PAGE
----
AGEIA Physics Processor at E3
Back in March, after the Game Developers Conference, we ran an editorial questioning whether or not the PC gaming world is ready for a dedicated physics accelerator chip. In it, we mentioned how badly AGEIA handled the coming-out of their PPU, or Physics Processing Unit. They had no live demos running on hardware, could name no partners, no software titles using the hardware, no price estimates. Now, a few months later at E3, things have changed a lot.
We sat down the company and witnessed two demos running live on first-run, A0 silicon. The final silicon that will ship in boards is A1—AGEIA made a simple metal spin, but made no major changes to the silicon design. It’ll be produced on a standard .13 micron CMOS process at TSMC. Who’s going to build boards with this thing? So far, ASUS is the first to announce a partnership with AGEIA. They’ll have a PPU board with AGEIA’s chip on the market in the fourth quarter of this year, with 128MB of GDDR3 memory, for roughly $249 to $299. Initially, it will only come only in a PCI card, with PCIe cards expected further in the future.
PIC: AGEIA board.jpg
TITLE: The AGEIA PPU board
CAPTION: Here’s a shot of the PCI board containing AGEIA’s PPU. The final will probably not have all those dip switches. –>
The first demo was graphically simple, but still fairly impressive. A large rocky hillside had about 4,200 boulders dropped at the top, which all bounced, tumbled, and interacted in a realistic (and speedy) fashion. AGEIA claimed that a dual-core CPU can handle maybe 800-1,000 in a demo like this, but was quick to note that 4,200 boulders was nowhere near the capability of their chip. There’s a driver issue right now where a lot of the timings need to be worked out between the massively parallel math units in the chip. Within a couple of months, the company will have a new driver which will enable them to raise the boulder count to 32,000. They’re confident they can reach that number, but even if they can only get halfway there, 16,000 to 20,000 boulders is a lot better than a CPU can do.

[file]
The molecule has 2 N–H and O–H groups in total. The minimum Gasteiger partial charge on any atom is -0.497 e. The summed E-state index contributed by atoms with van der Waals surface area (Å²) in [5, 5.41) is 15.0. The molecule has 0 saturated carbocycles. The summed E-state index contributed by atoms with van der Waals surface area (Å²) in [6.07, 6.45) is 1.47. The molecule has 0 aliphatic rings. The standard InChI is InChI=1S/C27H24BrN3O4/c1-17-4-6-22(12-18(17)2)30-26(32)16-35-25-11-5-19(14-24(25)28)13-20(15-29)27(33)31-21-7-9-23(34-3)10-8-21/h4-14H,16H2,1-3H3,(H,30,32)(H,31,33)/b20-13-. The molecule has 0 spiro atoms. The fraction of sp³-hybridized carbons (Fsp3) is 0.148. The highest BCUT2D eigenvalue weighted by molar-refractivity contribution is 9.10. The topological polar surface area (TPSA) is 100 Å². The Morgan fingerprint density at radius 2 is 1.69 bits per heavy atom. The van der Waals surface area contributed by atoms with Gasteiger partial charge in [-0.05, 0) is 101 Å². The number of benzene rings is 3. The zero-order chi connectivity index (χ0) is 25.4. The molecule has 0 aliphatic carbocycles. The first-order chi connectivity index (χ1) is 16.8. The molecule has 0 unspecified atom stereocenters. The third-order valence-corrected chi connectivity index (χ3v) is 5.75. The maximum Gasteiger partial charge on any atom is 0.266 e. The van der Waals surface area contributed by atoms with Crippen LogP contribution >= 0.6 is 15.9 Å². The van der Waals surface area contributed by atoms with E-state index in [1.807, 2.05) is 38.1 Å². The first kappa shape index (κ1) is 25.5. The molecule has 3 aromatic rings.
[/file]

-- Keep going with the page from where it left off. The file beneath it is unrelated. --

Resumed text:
The other demo was somewhat less impressive, showing particle-based fluid dynamics by displaying a shiny car that had fluid streams “sprayed” on it, like a primitive car wash. The particles could be change to plasma, soap bubbles, water, or whatever, but it honestly didn’t look that great. Chalk it up to having programmers make demos, and not having real artists involved. The demo involved 6,000 particles, but again, that’s the driver timing issue rearing its ugly head. The fixed driver in a couple months should be able to handle 40-50,000 particles.
At launch, the PPU cards will only handle rigid-body and particle-based fluid dynamics physics calculations. A driver update early in 2006 will enable both soft-body and hair/clothing acceleration as well. The cards will come with a tech demo made in the Unreal Engine 3, created by the team that made Crimson Skies for the Xbox, where the player can run around a hanger crowded with boxes, crates, barrels, and a plane, and absolutely destroy everything. We saw a video of the demo, and it looks neat, but the highlight came when the plane crashed into the hangar and realistically destroyed stacks of crates and boxes in an explosion of interactivity we simply don’t see in games.
AGEIA was able to name some software titles that will enjoy physics acceleration, too. Rise of Nations: Rise of Legends from Microsoft, Ghost Recon 3 from UbiSoft, City of Villians from NC Soft, and Atari’s Matrix license Path of Neo are some of the highlights they told us about.
We still haven’t seen what actual game titles look like when accelerated by the AGEIA PPU—those demos will come later this summer, as the game content and PPU drivers get a little further along. Still, this initial push into hardware accelerated physics seems like a much more solid offering than it did at GDC two months ago. We look forward to seeing it in action, in a real top-tier game, to see if it delivers the gaming revolution AGEIA promises.
Copyright © 2005 Ziff Davis Media Inc. All Rights Reserved. Originally appearing in ExtremeTech.